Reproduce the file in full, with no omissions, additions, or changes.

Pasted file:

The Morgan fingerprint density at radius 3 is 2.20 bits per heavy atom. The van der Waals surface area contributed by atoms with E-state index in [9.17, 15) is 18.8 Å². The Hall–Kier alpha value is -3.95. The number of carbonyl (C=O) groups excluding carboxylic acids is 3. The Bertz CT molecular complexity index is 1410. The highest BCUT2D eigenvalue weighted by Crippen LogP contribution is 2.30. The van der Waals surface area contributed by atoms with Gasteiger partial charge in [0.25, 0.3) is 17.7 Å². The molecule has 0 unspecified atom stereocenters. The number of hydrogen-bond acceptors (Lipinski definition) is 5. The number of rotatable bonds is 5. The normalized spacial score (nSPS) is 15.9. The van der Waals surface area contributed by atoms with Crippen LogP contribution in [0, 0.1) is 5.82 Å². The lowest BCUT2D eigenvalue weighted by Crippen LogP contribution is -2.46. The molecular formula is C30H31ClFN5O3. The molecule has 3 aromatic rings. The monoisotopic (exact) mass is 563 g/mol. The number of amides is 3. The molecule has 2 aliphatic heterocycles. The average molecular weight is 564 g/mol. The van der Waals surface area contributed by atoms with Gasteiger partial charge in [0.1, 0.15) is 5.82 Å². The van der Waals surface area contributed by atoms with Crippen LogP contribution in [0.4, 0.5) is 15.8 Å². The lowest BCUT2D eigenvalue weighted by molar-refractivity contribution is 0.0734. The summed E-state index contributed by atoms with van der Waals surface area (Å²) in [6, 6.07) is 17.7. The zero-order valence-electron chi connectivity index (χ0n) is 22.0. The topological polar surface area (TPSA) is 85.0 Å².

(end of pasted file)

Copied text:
The Morgan fingerprint density at radius 3 is 2.20 bits per heavy atom. The van der Waals surface area contributed by atoms with E-state index in [9.17, 15) is 18.8 Å². The Hall–Kier alpha value is -3.95. The number of carbonyl (C=O) groups excluding carboxylic acids is 3. The Bertz CT molecular complexity index is 1410. The highest BCUT2D eigenvalue weighted by Crippen LogP contribution is 2.30. The van der Waals surface area contributed by atoms with Gasteiger partial charge in [0.25, 0.3) is 17.7 Å². The molecule has 0 unspecified atom stereocenters. The number of hydrogen-bond acceptors (Lipinski definition) is 5. The number of rotatable bonds is 5. The normalized spacial score (nSPS) is 15.9. The van der Waals surface area contributed by atoms with Crippen LogP contribution in [0, 0.1) is 5.82 Å². The lowest BCUT2D eigenvalue weighted by Crippen LogP contribution is -2.46. The molecular formula is C30H31ClFN5O3. The molecule has 3 aromatic rings. The monoisotopic (exact) mass is 563 g/mol. The number of amides is 3. The molecule has 2 aliphatic heterocycles. The average molecular weight is 564 g/mol. The van der Waals surface area contributed by atoms with Gasteiger partial charge in [0.1, 0.15) is 5.82 Å². The van der Waals surface area contributed by atoms with Crippen LogP contribution in [0.4, 0.5) is 15.8 Å². The lowest BCUT2D eigenvalue weighted by molar-refractivity contribution is 0.0734. The summed E-state index contributed by atoms with van der Waals surface area (Å²) in [6, 6.07) is 17.7. The zero-order valence-electron chi connectivity index (χ0n) is 22.0. The topological polar surface area (TPSA) is 85.0 Å².